“Whether it be a brief, single encounter or the daily fellowship of years, Christian community is only this. We belong to one another only through and in Jesus Christ. What does this mean? It means, first, that a Christian needs others because of Jesus Christ. It means, second, that a Christian comes to others only through Jesus Christ. It means, third, that in Jesus Christ we have been chosen from eternity, accepted in time, and united for eternity.” (Bonhoeffer, “Life Together”)
Unity is God’s desire for the church. Jesus prays and pays for it, Paul pleads for it, the Spirit works for it. Christian relationships are not primarily built around our personalities, our shared interests, or our commiserations. I have spent a good deal of time lately thinking on where I get hung up on turning relationships away from Christ and toward myself. There are MANY places, but I thought I’d share a few places I’ve found freedom:
- Secure identity in Christ alone. (Gal 2:20) This is the big one that the others flow from. It is true that we need to depend on other people and that Christ uses the body as a means to sanctify us, but we also work, and think, and die alone. Our salvation is both a group project and it is Christ’s personal application of his blood to individuals. While we need the church and friends, our position in justification rests squarely and only on Christ. Our true need, to be made right with God, is met by Christ, and his church exists to give him glory and remind each other about him, not about each other. Whenever we need ultimate affirmation that we are ok, (i.e. justification) from other people we will become oppressive in those relationships, demanding another sinner die for us. But of course, only Christ, the God-Man, has died the satisfactory death we need.
- Honesty. When we are secure in Christ, we are free to be totally honest. We are free to take ourselves before the Scriptures and consider our ways and our heart according to his law. And when we are examined by others, our answers are not filtered through how we fear the other person might misunderstand us or even use our honesty against us. We are free to say what is true about our sin and Christ’s forgiveness and leave it at that. One of my biggest fears is that if I confess sin or even where I disagree with someone, they won’t understand the nuances or the complexity of my heart and that I will be locked in to that identity forevermore. And the thing is, it will happen. People will use my honesty in a dishonest way (and I’ll do that to others), but that is to be entrusted to the one who judges justly (1 Pet 2:23). When I try to answer in such a way to stay out of trouble then I am robbing myself of the opportunity to confess sin to the body and be healed (James 5:16).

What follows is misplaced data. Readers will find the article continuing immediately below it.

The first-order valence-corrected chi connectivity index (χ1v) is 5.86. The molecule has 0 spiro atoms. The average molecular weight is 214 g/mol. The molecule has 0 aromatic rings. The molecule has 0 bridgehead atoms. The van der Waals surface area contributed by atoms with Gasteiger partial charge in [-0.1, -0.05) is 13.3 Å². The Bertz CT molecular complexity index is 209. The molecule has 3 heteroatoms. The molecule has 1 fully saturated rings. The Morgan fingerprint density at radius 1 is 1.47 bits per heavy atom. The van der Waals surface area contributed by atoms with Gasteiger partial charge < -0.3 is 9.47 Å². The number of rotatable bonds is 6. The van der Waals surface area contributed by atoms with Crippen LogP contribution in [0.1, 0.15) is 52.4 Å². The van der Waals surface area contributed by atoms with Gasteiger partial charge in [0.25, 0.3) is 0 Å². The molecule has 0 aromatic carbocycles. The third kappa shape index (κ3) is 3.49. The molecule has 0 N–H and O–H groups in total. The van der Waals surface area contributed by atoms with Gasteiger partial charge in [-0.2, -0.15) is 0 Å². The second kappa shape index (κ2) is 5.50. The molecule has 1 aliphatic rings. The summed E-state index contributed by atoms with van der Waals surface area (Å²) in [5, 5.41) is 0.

- Cheerful giving. Identify with Christ in his relational sufferings. We have not suffered pain or injustice that he has not carried and been victorious over. He has known loneliness, being lied to, his love spurned, his person misunderstood, oppression, relational misunderstanding. We are privileged to be worthy to suffer after our Master.Similarly, Christ has been tempted in every way we are yet without sin (Heb 4:15). We are not just victims of others relational ineptitude, we are predators. I am clumsy at best, often defensive and self-protecting, and at worst looking for my own glory in relationships. And here again Christ has both felt the struggle and conquered for us. He sympathizes with our weakness. Because of his suffering, dying, and living for us, we are free to give ourselves cheerfully, not under compulsion (Philemon 14). He is the one worthy to open the scrolls and judge, we don’t have to keep track of fair and unfair. We get to just give what we have received with a happy, thankful heart.
- Relationship trouble is sanctifying for all parties. Some of the times I’ve come closest to giving up on a relationship is when I am convinced that another person’s goals for me are just not something I’m interested in and that all the strife is a waste of time. But then I remember that maybe I’m not the only one being sanctified in the situation. Our God is efficient in his work and is likely working something out of them too. It could be at times that my job is to stand firm, cheerfully, honestly, confidently in Christ, and lovingly firm.
Unity is a word that people love to attach themselves to without much thought. But Christian unity requires counting the cost. To be united to each other we must be united through Christ, first and last. And that means death, to sin and self. And death can get expensive.
But Jesus rose on the first day of the week, and so it also means life, a glorious resurrected, paid for life where we will relate intimately and without fear to Jesus and his saints for all eternity. Go sell all you have, He is worthy.